The self-perpetuating path-dependency of poverty must be overcome in order to achieve the benefits and prosperity of adequate housing and homeownership. It is by this goal that one must judge the current efforts by public and private bureaucracies to improve housing conditions for the poor.

    A substantial amount of literature discusses the performance of housing initiatives, cataloging and analyzing the failures of federal programs to address the problem (for instance, see Crane 1991; Dreier and Atlas 1996; Erickson 2009; Oakley and Burchfield 2009; Chaskin and Joseph 2011; Drew 2013) and cautioning against new government programs (Blair 1981; Varady et al. 2005; Oakley and Burchfield 2009; Sinha and Kasdan 2013; Talen and Koschinsky 2014). (6) Other studies have noted the ability and limits of nonprofit organizations to provide alternative housing options for the poor. (7) This strand of literature often makes appeals for partnerships between nonprofits and government (Schwartz et al. 1996; McDermott 2004; Koschinsky 1998; Bratt 2009; Thomas 2015). While these studies have emphasized the scale and scope of the housing issues facing the poor and have examined current affordable housing initiatives, there has been relatively little research on the actual capabilities of government, nonprofits, or public-private partnerships that provide sustainable housing options. (8) This article attempts to fill this gap.

    This article, thus, proceeds as follows. Section 2 briefly discusses the likelihood that differently situated bureaucracies will be able to access different feedback mechanisms, and so will be more or less effective at solving certain challenges, including housing the poor. Section 3 briefly describes the housing needs in Birmingham, Alabama, and the key government bureaucracy in Birmingham charged with housing the poor as well as the research methodology employed for this analysis. Utilizing interviews with various stakeholders, we explore the practices, effectiveness, and limitations of Habitat for Humanity Greater Birmingham (Habitat Birmingham) in improving housing conditions. Section 4 reviews the structure and effectiveness of Habitat and its Birmingham affiliate, and section 5 analyzes the capabilities of Habitat to improve housing conditions in Birmingham. Section 6 offers concluding remarks.

  2. Differently Situated Bureaucracies: A Brief Discussion

    Max Weber ([1922] 1978) defined a bureaucracy as a hierarchical system of governance where trained specialists with technical expertise perform certain roles within the organization and are controlled by rules. Bureaucracies, Weber explains, are an efficient system for organizing complex activities. Although Weber (p. 957) did not believe that the "character of bureaucracy" changes "whether its authority is called 'private' or 'public'," Mises ([1944] 2007) contrasted private enterprises driven by the quest for profits with bureaucratic management insulated from the profit motive that drives competitive capitalist enterprises. According to Mises, bureaucratic management is inherently inefficient.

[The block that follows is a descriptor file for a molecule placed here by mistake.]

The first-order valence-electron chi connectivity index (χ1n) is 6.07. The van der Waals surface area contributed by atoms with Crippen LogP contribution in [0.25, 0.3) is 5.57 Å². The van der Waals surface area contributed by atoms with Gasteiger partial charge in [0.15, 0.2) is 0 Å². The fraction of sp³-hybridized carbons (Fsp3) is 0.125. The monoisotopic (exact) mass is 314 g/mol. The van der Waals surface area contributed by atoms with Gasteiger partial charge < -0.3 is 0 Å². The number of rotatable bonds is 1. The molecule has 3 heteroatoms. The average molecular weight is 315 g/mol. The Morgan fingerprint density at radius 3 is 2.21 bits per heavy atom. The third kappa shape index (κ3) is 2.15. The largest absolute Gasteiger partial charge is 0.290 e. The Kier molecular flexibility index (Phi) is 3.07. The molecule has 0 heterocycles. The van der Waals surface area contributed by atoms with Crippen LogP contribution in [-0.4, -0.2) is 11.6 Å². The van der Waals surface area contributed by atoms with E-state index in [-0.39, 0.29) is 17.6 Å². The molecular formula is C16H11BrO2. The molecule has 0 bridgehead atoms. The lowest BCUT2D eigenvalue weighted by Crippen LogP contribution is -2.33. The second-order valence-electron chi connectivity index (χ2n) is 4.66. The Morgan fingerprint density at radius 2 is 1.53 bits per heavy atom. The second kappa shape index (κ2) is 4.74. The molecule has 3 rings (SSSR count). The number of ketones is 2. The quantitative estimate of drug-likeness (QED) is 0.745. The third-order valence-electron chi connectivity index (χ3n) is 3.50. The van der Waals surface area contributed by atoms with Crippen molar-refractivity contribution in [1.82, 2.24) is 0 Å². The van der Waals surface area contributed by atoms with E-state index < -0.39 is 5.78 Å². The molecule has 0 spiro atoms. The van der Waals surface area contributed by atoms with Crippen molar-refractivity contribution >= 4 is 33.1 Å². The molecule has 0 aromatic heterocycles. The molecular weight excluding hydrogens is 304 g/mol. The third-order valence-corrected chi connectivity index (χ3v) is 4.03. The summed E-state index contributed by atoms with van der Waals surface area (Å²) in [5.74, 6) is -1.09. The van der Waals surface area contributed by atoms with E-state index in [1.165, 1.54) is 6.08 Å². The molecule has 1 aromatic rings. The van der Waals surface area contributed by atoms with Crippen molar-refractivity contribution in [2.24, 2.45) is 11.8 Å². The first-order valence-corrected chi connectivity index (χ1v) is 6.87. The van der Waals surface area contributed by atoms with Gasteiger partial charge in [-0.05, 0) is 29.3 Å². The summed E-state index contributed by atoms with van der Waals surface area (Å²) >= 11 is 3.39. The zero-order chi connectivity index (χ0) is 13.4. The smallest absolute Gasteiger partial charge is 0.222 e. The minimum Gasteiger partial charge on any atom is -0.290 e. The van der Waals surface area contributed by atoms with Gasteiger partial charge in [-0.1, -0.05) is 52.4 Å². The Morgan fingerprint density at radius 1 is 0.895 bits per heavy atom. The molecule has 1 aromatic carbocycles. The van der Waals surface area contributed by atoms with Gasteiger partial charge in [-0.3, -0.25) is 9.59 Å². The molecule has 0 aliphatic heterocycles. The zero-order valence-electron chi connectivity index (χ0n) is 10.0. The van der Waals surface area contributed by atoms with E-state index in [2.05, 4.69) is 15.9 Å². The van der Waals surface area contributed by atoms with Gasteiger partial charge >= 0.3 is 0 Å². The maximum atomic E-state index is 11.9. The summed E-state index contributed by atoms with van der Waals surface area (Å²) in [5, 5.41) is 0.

Neither the public nor the nonprofit sectors, which operate through bureaucratic management as Mises articulated it, can utilize the effective structure and feedback mechanisms of the market--the price system and the signals of profit and loss--that allow market actors to overcome knowledge and incentive problems. The private sector outperforms public and nonprofit bureaucracies because "markets offer far tighter feedback mechanisms (regarding the extended order) than do polities. Agents in market environments are equipped with prices as ex ante signals to guide their conjectures and profits as ex post selection mechanisms to separate that wheat from the chaff' (Martin 2010, p. 219). As Skarbek (2012) argues, commercial enterprises enjoy a privileged epistemic position compared to public and nonprofit bureaucracies. Yet, as Boettke and Coyne (2009) point out, there are proxy mechanisms available to nonprofits that guide actions and signal social approval (see also Boettke and Prychitko 2004; Chamlee-Wright 2004; Chamlee-Wright and Myers 2008). Unlike public bureaucracies, nonprofit enterprises have access to close substitutes for the knowledge-generating institutions that commercial enterprises rely on (see Storr, Haeffele-Balch, and Grube 2015).

    The success of nonprofit initiatives depends on the level of coordination of dispersed knowledge and resource allocation that proxy mechanisms achieve. For example, constraints on funding, in addition to open competition, can provide an incentive toward more accountable behavior. Funding obtained through donations is determined and sustained by the organization's reputation as well as its expected and actual...

To continue reading

Request your trial